Changing ACD Technology

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A recent break on holiday, and working abroad, have provided a rest from the bulletin for a while, but there should now be regular fortnightly contributions for your delight.

This week I would like to cover the changes that are taking place to ACD technology. For those of you that are less into the technology, ACD stands for Automatic Call Distributor, and is the telephony device that enabled modern call centres to function.

Before the ACD there were PBX (Private Branch Exchanges) which when routing calls to groups of people provided two main possibilities:

The first was ringing many phones at once - also known as “First Person Pick Up”. Sometimes this was enhanced by phones that had multiple keys and lights for different lines, where you could see that a line was ringing from the flashing light, and by flicking a switch you could connect to that line. This technique worked well when there was an office environment as individuals could cover for each other’s calls, however once you have more than about three call centre agents this technique breaks down, as many agents try and select the same call and calls are not equally divided.

The second technique was the “Hunt Group” where all calls were allocated in the same way, going first to one individual, then, if they were busy, going to another and so on. This routing technique is again fundamentally unfair as the first person would be busy all the time and the last person would be rather quiet. I have seen this work with three agents when the individuals swapped seats every hour to try and equalise the load.

PBX Call Routing

An ACD directly links a call with a specific agent, normally using the technique of “longest idle” so that the individual who has had the longest break gets the next call. One type of ACD now also has the concept of “most idle” so that total time on the phone is used to calculate who should receive the next call, and this is undoubtedly fairer.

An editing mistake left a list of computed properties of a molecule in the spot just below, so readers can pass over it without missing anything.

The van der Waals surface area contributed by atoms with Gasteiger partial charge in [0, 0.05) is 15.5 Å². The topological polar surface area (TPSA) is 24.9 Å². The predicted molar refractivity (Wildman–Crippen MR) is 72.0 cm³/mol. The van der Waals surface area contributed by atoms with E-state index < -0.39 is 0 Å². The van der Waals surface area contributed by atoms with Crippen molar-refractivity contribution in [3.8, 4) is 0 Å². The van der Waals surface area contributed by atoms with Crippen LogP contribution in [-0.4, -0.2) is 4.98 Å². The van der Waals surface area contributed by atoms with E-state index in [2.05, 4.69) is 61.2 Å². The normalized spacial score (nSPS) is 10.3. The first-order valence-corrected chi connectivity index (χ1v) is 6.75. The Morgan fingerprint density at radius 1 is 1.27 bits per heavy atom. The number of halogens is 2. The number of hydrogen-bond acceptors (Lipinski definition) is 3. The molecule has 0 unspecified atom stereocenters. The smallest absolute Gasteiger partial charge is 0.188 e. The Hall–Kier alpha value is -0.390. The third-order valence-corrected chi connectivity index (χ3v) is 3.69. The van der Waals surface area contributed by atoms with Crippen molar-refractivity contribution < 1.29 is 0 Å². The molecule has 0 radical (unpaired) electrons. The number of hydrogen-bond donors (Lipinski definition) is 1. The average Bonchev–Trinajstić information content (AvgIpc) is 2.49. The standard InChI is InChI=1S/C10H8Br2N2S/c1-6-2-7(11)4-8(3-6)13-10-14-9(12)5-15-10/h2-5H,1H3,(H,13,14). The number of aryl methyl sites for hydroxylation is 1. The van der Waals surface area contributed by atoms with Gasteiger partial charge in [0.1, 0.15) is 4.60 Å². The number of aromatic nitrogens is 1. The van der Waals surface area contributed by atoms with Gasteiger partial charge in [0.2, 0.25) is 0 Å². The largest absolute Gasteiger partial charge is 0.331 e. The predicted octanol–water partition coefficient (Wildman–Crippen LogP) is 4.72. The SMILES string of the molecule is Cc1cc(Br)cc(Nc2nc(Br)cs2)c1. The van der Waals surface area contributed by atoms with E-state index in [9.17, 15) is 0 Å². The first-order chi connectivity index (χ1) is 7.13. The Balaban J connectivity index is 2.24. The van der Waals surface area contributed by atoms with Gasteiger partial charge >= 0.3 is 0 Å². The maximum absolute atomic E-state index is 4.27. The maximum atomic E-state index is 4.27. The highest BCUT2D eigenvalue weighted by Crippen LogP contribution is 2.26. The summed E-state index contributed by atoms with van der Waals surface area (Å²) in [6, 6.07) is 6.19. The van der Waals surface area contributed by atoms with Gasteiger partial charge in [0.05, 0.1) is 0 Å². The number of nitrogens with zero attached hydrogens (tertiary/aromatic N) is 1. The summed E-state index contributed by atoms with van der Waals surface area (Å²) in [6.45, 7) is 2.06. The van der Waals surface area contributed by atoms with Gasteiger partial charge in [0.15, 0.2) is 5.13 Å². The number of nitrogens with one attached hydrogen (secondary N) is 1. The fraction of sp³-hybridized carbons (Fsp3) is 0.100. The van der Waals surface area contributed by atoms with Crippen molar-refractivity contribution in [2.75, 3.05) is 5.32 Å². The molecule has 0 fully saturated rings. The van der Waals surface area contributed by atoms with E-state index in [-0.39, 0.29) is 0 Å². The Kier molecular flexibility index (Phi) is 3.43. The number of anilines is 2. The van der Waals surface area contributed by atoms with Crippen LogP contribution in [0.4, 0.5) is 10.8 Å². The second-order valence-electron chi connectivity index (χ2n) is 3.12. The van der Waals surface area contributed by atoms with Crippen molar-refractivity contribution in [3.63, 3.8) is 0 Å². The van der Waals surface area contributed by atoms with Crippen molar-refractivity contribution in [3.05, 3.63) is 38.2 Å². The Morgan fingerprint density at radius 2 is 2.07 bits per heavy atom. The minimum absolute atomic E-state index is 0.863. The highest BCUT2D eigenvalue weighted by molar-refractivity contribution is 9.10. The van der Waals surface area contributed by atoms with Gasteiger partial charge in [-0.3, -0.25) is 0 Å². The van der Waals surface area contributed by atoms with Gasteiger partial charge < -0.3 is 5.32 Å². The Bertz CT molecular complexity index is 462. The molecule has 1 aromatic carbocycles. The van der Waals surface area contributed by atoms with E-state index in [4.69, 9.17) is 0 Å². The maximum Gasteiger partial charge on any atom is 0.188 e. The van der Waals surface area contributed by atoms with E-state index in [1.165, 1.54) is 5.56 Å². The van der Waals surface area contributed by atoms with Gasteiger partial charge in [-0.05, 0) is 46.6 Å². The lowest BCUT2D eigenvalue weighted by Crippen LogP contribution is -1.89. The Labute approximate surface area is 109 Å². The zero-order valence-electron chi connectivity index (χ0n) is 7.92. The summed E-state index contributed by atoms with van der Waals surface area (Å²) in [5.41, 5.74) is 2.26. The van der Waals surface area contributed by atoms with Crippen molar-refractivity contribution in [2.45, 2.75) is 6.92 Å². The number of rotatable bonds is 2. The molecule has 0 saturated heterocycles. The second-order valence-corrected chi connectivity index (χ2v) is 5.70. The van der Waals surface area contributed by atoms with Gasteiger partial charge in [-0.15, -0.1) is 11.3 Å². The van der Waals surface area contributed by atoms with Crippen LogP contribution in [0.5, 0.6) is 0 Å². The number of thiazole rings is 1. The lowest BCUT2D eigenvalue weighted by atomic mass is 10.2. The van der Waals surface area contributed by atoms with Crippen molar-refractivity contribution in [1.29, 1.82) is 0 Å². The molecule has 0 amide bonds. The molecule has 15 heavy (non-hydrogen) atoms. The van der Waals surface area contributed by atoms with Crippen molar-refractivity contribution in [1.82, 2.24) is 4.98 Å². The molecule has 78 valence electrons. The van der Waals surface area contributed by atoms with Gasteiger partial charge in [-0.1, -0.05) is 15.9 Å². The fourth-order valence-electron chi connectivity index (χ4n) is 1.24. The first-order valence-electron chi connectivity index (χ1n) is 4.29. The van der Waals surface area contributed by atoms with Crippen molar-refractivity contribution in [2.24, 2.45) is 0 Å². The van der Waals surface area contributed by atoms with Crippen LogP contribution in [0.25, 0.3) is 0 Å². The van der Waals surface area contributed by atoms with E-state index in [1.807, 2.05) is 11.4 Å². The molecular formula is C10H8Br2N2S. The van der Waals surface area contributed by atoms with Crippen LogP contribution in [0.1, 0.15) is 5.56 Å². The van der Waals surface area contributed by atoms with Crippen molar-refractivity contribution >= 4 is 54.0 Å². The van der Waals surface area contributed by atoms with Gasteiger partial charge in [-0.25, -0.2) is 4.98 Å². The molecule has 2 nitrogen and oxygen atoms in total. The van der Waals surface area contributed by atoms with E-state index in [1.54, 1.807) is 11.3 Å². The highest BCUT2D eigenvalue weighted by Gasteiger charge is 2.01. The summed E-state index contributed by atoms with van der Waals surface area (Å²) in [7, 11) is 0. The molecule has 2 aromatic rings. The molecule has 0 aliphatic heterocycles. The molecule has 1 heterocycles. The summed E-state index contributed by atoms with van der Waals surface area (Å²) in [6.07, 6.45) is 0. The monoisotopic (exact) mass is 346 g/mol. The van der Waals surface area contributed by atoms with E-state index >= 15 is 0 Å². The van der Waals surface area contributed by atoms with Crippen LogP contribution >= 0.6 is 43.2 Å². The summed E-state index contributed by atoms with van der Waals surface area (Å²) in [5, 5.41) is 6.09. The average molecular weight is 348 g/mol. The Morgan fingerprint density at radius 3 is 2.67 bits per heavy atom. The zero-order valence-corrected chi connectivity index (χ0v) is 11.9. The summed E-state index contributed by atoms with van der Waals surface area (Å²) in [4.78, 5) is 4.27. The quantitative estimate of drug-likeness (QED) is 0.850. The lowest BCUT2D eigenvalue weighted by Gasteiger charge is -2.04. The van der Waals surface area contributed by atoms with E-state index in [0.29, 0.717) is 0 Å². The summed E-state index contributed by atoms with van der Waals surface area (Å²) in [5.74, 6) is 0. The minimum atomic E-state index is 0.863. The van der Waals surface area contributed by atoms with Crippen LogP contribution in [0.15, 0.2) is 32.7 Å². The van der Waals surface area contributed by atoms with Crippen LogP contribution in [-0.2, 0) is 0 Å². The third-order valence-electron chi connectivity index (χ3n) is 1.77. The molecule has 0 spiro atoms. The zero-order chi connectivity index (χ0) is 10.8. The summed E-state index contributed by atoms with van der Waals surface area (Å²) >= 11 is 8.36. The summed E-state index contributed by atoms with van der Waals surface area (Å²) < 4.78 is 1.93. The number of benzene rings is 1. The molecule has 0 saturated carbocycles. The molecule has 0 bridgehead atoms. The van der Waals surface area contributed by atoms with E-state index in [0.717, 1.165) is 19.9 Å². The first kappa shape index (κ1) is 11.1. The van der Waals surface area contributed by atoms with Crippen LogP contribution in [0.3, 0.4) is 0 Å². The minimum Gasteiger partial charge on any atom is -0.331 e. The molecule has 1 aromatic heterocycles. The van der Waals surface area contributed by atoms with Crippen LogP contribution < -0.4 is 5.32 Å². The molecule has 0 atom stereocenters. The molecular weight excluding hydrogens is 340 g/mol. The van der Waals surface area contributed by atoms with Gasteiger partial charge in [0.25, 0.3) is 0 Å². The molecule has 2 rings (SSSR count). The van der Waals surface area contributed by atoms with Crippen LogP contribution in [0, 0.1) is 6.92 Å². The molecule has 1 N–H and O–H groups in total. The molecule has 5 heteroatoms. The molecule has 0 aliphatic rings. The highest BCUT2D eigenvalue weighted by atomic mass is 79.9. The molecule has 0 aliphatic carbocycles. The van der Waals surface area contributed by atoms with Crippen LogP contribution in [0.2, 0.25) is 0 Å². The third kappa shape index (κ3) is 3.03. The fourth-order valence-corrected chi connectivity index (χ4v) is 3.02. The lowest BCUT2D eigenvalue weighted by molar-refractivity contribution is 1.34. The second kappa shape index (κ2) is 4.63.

ADC Call Routing diagram

The other key feature was real time information on agent and line performance. Until ACDs were introduced, the prototype call centres that existed had no idea how many calls they were losing because they were generating engaged tones or were keeping customers waiting so long they hung up.

These small changes in call routing and MIS really built the whole call centre industry. ACDs also acquired other features, such as really comprehensive performance measurement, call queuing functionality, Computer Telephony Integration and so on.

All this functionality was built, not on a computer as we would recognise it, but on a switch, with the intelligence written in microcode on the cards themselves. Modern ACDs have, I believe, millions of lines of code, most of which is to ensure reliable operation.

In fact ACDs have been astonishingly successful devices. They really enabled profound business change. They needed very little support, and worked virtually out of the box with minimal configuration; perhaps a couple of weeks at most. They have, largely speaking, been very reliable, far more so than even “non-stop” computers. One limitation however, which we will return to, is the fact that all the agents had to be physically quite close to the ACD.

There are perhaps two important points about ACDs that bear remembering. They were born in the United States, which has a large population, and the approach was based on inbound calls. Fundamentally ACDs take advantage of Erlang Theory (this can be summed up as “growth in size produces disproportionate gains in efficiency within inbound call centres”). ACDs in their current form were designed to meet the needs of large call centres